[Unpad.ac.id, 2/12/2013] Despite its most important role in social mobility and economic improvement, urbanization is often associated with overwhelming social problems that cities may encounter. Therefore, effective management of urbanization needs to be implemented immediately in order to reduce the its negative impacts.
“Pros and cons depend on our points of view. Urbanization is undeniably unstoppable. It is an inherent part of socio-economic development,” said a professor of planology from Bandung Institute of Technology (ITB), Tomy Firman, when giving a talk at the BIES Economic Dialog “Urbanization: Hope or Impoverishment?”, organized by the Center for Economics and Development Studies (CEDS) Faculty of Business and Economics (FEB), Indonesia Project, The Australian National University, Indonesian Economics Scholar Association (ISEI) of West Java Province, and the Independent Journalist Alliance (AJI) Bandung.
Presenting prominent experts, namely Prof. Chris Manning (The Australian National University), Dr. Devanto Pratomo (Universitas Brawijaya), Prof. Tommy Firman (Institut Teknologi Bandung), Dr. Kodrat Wibowo (FEB Unpad/ISEI Jabar), and Indrasari Tjandraningsing (Akatiga), BIES Economic Dialogue elaborated research result by Prof. Chris Manning and Dr. Devanto entitled “Do Migrants Get Stuck in the Informal Sector? Findings from a Household Survey in Four Indonesian Cities”.
Professor Manning argued that the most important aspect of social mobility is the migration of the people from the villages to cities. Urbanization can be considered negative when it is highly uncontrolled, better known with the term over-urbanization. Such urbanization can lead to overpopulation, traffic congestion, increasing informal sector vendors, etc.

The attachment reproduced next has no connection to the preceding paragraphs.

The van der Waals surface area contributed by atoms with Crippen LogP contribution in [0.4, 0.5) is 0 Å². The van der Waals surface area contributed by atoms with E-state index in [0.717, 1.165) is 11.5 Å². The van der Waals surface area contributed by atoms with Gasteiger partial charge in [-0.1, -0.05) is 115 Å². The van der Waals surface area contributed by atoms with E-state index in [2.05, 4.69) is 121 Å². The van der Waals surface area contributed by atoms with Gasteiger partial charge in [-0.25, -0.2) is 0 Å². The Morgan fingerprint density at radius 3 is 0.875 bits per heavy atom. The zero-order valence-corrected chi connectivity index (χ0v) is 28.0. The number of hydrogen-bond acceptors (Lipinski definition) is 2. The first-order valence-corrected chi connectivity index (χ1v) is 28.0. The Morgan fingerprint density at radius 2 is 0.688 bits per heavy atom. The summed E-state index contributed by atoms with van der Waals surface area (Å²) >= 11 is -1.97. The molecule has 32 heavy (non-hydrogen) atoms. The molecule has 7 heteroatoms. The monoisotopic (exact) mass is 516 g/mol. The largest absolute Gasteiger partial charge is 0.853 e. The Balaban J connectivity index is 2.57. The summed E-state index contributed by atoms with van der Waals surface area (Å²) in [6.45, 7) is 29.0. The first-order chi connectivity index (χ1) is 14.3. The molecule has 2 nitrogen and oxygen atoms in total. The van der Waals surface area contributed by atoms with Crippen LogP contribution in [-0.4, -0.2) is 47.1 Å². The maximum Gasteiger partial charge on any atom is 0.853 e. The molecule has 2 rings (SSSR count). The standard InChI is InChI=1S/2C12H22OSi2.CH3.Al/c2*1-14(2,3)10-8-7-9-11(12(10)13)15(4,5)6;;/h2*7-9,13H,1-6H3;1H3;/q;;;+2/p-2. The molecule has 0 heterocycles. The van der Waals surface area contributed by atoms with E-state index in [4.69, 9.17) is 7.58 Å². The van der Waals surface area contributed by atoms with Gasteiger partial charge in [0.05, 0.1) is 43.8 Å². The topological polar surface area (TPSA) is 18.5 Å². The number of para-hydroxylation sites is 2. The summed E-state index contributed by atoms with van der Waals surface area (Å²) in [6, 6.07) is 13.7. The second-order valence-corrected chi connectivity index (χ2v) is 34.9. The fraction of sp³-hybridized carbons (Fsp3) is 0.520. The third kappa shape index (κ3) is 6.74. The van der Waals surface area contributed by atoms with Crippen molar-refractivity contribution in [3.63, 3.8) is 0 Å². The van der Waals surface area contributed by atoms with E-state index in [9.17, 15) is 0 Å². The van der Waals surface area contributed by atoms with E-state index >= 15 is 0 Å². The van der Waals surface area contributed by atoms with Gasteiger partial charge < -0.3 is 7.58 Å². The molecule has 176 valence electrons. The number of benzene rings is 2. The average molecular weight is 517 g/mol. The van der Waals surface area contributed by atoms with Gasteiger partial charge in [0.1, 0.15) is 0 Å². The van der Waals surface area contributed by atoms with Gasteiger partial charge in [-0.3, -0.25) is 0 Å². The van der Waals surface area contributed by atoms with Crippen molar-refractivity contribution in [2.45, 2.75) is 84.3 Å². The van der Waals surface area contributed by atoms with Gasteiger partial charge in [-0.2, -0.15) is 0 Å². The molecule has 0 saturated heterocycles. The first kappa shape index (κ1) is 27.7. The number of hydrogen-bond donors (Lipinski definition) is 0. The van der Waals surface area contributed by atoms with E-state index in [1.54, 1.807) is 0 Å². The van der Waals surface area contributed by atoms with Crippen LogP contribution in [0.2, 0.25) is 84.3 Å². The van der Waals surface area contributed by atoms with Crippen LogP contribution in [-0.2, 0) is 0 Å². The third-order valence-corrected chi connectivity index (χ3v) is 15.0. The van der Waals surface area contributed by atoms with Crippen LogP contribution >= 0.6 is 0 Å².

Urbanization, however, is needed for it can be seen as one means to anticipate technological advancement and a more dynamic people’s economy. According to Devanto whose research was held Tangerang, Makassar, Medan and Samarinda, the migrants in the cities do not make their livings only at informal sectors. “It is very likely that they would shift to formal sectors with excellent adaptation and trainings,” said Devanto. Due to urbanization, the migrants’ second generation can have better economic condition as they can gain sufficient education, better than their parents’.
Responding Devanto, Wibowo and Firman argued that such appropriate urbanization is resulted from control on migrant distribution and their qualification, in addition to increase in professionalism.